Hynd explained that Kunselman will be reporting to the board through him and Schlussel stated, “the chief operating officer position is going to be an operating position reporting to the president.”  


But in what capacity? 


Hynd mentioned in his formal report that the COO will be handling the structural issues while he is away representing the university to alumni and potential donors.  So will Kunselman be reporting to the board?  Or will they be reporting to him in Hynd’s absence? 


Another question raised is whether or not the hiring is a conflict of interest. 


“I think it’s important to note that it would have been a clear conflict of interest if I had somehow been on the board at the time that the board was voting on such an action, that would’ve been inappropriate,” Kunselman explained.


“Once the president made the decision to put this position in place and came to the conclusion that I could be a strong candidate given my background…then the first thing I did was resign from the board to prevent any conflict of interest.”


This one had me scratching my head because Kunselman resigned from his Board of Trustees’ position only two days prior to his hiring as the new COO.  Did the board bring about the idea and make the decision within those two days? Or was Kunselman not present at board meetings in which the new position was discussed? 


If anyone picked up a copy of last week’s issue of the Post, you would have noticed that it does not really matter if it was a conflict of interest because according to the revised policy 406, “no arrangement undertaken by the university is void or voidable or may be challenged by a third party under this policy.” 


This means that any decision made by the BOT concerning a conflict of interest of a Trustees’ member cannot be challenged. 


“I’m not sure that I see much of a conflict of interest, in fact what I see is a huge advantage because of his knowledge base,” Hynd said.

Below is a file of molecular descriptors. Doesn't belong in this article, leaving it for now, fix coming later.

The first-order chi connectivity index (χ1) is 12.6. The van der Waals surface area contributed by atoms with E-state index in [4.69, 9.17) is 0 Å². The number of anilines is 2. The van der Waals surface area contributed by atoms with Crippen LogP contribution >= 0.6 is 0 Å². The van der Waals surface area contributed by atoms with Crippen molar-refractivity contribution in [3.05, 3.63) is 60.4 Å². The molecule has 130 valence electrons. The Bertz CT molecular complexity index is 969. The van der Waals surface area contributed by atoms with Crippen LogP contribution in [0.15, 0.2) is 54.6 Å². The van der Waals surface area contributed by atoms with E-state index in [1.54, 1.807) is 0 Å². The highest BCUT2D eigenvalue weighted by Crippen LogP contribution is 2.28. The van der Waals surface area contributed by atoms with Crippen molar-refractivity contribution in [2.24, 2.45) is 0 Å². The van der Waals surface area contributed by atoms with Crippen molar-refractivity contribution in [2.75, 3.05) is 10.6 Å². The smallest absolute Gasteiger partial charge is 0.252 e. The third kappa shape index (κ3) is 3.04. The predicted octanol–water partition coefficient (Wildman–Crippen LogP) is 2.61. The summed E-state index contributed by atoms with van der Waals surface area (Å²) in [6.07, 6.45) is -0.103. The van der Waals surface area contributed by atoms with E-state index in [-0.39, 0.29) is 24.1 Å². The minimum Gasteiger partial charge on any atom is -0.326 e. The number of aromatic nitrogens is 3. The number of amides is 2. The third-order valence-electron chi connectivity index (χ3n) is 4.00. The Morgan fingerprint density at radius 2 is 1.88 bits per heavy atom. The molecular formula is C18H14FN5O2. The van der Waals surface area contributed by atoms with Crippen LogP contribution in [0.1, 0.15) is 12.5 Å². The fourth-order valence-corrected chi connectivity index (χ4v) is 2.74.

Yes, I am glad that Kunselman has had three years of experience on the board and on the facilities committee at the university.  Kunselman also has over thirty years of experience at Fiat Chrysler and worked within facilities there.


Yes, he makes sense as a candidate for the position, but not without a national search and without the inclusion of other faculty members. 


Hynd, himself, even admitted that the hiring was “an atypical way of doing things in academia, and that had the situation been otherwise, we would have done a national search.”


Given the recent tuition raise which has already caused controversy, the creation of a six-figure salaried position and hiring of someone to that position should have been done entirely differently.  I have hope that the position will be prove valuable to the university, but have lost some trust in our university leaders because of the way this was handled. 


During his report, Hynd implored people to be patient and stated that positive returns should be noticeable within three to six months from the position.  Schlussel agreed saying “I think it will be good for the students, faculty and the board.” 


Let’s hope so.